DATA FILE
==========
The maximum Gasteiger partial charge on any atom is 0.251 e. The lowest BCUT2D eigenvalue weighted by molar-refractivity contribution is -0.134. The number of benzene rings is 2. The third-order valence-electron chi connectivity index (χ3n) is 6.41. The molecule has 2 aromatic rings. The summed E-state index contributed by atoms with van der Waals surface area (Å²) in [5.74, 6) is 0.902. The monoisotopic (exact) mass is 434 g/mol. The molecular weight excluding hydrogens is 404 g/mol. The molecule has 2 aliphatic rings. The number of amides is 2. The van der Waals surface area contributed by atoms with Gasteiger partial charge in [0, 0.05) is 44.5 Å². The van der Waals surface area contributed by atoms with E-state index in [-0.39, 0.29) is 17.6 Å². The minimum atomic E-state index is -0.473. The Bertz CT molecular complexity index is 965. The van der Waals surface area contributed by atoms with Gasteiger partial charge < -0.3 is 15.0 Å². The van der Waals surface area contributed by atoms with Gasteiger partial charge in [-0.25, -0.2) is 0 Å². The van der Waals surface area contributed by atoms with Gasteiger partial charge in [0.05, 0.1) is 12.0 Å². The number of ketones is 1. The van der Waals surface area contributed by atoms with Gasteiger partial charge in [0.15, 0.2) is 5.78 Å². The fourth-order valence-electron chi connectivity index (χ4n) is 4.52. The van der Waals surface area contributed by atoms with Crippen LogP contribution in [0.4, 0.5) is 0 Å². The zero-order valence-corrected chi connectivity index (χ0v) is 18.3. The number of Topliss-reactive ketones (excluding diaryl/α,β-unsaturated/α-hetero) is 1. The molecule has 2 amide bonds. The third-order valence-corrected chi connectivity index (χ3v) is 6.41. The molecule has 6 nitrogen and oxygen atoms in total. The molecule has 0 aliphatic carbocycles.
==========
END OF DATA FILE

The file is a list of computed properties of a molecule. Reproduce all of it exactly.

The maximum Gasteiger partial charge on any atom is 0.251 e. The lowest BCUT2D eigenvalue weighted by molar-refractivity contribution is -0.134. The number of benzene rings is 2. The third-order valence-electron chi connectivity index (χ3n) is 6.41. The molecule has 2 aromatic rings. The summed E-state index contributed by atoms with van der Waals surface area (Å²) in [5.74, 6) is 0.902. The monoisotopic (exact) mass is 434 g/mol. The molecular weight excluding hydrogens is 404 g/mol. The molecule has 2 aliphatic rings. The number of amides is 2. The van der Waals surface area contributed by atoms with Gasteiger partial charge in [0, 0.05) is 44.5 Å². The van der Waals surface area contributed by atoms with E-state index in [-0.39, 0.29) is 17.6 Å². The minimum atomic E-state index is -0.473. The Bertz CT molecular complexity index is 965. The van der Waals surface area contributed by atoms with Gasteiger partial charge < -0.3 is 15.0 Å². The van der Waals surface area contributed by atoms with Gasteiger partial charge in [-0.25, -0.2) is 0 Å². The van der Waals surface area contributed by atoms with Gasteiger partial charge in [0.05, 0.1) is 12.0 Å². The number of ketones is 1. The van der Waals surface area contributed by atoms with Gasteiger partial charge in [0.15, 0.2) is 5.78 Å². The fourth-order valence-electron chi connectivity index (χ4n) is 4.52. The van der Waals surface area contributed by atoms with Crippen LogP contribution in [0.4, 0.5) is 0 Å². The zero-order valence-corrected chi connectivity index (χ0v) is 18.3. The number of Topliss-reactive ketones (excluding diaryl/α,β-unsaturated/α-hetero) is 1. The molecule has 2 amide bonds. The third-order valence-corrected chi connectivity index (χ3v) is 6.41. The molecule has 6 nitrogen and oxygen atoms in total. The molecule has 0 aliphatic carbocycles.